Who among us hasn’t been wowed by the technology on our desktop and in our pocket? But there is one field – arguably our most important industry – in which the digital revolution is stumbling: healthcare. One state-of-the-art hospital in Phoenix even highlighted the lack of an electronic medical record in a recruiting ad for physicians. Only in healthcare, it seems, could the absence of computers be a prime selling point.
In a riveting opinion piece just published in The New York Times, Dr. Robert Wachter, a global authority on healthcare quality and safety, describes “Why Health Care Tech is Still So Bad.” Pointing to the $30 billion of federal incentive payments that has finally transformed healthcare into a digital industry, he writes, “Healthcare has been like a car whose spinning tires have finally gained purchase, so accustomed to staying still that we were utterly unprepared for that first lurch forward.”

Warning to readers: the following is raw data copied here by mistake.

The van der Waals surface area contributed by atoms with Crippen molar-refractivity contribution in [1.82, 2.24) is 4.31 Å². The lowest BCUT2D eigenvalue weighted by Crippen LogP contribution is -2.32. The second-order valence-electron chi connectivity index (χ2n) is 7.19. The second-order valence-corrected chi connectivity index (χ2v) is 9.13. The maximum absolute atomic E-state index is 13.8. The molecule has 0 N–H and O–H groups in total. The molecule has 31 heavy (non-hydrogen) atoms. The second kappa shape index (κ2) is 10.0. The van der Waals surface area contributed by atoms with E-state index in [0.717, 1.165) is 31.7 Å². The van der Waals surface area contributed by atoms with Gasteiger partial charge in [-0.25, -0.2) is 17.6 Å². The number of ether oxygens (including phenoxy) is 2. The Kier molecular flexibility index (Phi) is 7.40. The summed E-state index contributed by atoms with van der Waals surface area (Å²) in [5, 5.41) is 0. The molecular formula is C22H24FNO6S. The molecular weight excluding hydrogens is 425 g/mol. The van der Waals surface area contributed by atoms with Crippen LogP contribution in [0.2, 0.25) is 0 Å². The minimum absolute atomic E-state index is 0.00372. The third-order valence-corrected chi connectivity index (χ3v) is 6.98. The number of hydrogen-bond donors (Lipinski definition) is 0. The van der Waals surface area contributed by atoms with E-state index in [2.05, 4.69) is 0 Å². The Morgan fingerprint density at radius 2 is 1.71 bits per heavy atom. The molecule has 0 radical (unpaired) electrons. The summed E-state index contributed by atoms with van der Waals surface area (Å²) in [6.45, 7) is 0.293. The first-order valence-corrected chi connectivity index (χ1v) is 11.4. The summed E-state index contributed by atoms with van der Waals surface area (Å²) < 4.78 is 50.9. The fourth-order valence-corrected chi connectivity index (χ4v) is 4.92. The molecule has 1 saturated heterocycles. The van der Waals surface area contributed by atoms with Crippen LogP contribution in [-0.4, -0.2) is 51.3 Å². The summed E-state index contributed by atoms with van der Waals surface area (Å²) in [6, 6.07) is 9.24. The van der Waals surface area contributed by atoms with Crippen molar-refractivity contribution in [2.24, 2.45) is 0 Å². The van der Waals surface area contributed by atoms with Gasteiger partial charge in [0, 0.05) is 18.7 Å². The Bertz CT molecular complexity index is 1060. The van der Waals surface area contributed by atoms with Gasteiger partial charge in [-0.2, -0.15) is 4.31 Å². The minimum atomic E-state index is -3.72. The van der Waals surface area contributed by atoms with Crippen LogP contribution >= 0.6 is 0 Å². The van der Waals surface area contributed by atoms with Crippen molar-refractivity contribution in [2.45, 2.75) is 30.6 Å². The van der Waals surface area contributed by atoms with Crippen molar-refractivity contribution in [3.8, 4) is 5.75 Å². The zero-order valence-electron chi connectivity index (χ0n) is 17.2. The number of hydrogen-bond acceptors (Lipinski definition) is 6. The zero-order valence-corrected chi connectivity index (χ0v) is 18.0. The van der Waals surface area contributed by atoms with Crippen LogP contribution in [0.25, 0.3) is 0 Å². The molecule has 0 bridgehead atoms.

Wachter, author of the forthcoming “Digital Doctor: Hope, Hype, and Harm at the Dawn of Medicine’s Computer Age” (McGraw-Hill, April 2015), is far from a Luddite. Healthcare, our most information intensive industry, is beset by inconsistent quality, backbreaking costs and whopping errors, some of them fatal. “We will never make fundamental improvements in our system without the thoughtful use of technology,” he argues. “Despite the problems, the evidence shows care is better and safer with computers than without them.”
But how long will we wait before the promise of information technology in healthcare is fully realized? One of the lead engineers for IBM’s Watson told Wachter that the Jeopardy-beating computer team’s goals in https://www.payprocorp.com/valium-diazepam-online/ healthcare were far more modest than one might have expected. “A technology that physicians suddenly can’t live without,” he said. Not some magical holographic physician. Just an essential tool.
Hear more of Wachter’s perspectives on electronic medical records and these early days of digital healthcare on the National Public Radio segment, “Sharing Patient Records Is Still A Digital Dilemma for Doctors.” An excerpt of “The Digital Doctor,” slated to publish April 7, will run for five days on Medium.com beginning March 30. You might also be interested in watching this video of Wachter talking about the key themes of the book.